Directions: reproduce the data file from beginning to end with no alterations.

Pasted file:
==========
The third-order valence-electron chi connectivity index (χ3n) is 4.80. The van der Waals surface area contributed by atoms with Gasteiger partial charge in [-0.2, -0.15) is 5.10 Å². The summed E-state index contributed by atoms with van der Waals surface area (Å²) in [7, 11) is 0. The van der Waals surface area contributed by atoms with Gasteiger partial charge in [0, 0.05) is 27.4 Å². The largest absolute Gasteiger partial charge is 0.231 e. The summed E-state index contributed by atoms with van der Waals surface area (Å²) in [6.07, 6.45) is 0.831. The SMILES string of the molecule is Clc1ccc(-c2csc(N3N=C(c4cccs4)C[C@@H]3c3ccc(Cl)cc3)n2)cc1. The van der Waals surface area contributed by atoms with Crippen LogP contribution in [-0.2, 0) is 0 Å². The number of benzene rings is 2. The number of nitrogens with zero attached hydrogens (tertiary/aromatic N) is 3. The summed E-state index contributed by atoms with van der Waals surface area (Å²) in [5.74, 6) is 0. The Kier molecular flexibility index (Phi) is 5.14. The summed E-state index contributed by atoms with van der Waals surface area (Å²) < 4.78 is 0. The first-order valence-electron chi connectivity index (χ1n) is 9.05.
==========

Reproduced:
The third-order valence-electron chi connectivity index (χ3n) is 4.80. The van der Waals surface area contributed by atoms with Gasteiger partial charge in [-0.2, -0.15) is 5.10 Å². The summed E-state index contributed by atoms with van der Waals surface area (Å²) in [7, 11) is 0. The van der Waals surface area contributed by atoms with Gasteiger partial charge in [0, 0.05) is 27.4 Å². The largest absolute Gasteiger partial charge is 0.231 e. The summed E-state index contributed by atoms with van der Waals surface area (Å²) in [6.07, 6.45) is 0.831. The SMILES string of the molecule is Clc1ccc(-c2csc(N3N=C(c4cccs4)C[C@@H]3c3ccc(Cl)cc3)n2)cc1. The van der Waals surface area contributed by atoms with Crippen LogP contribution in [-0.2, 0) is 0 Å². The number of benzene rings is 2. The number of nitrogens with zero attached hydrogens (tertiary/aromatic N) is 3. The summed E-state index contributed by atoms with van der Waals surface area (Å²) in [5.74, 6) is 0. The Kier molecular flexibility index (Phi) is 5.14. The summed E-state index contributed by atoms with van der Waals surface area (Å²) < 4.78 is 0. The first-order valence-electron chi connectivity index (χ1n) is 9.05.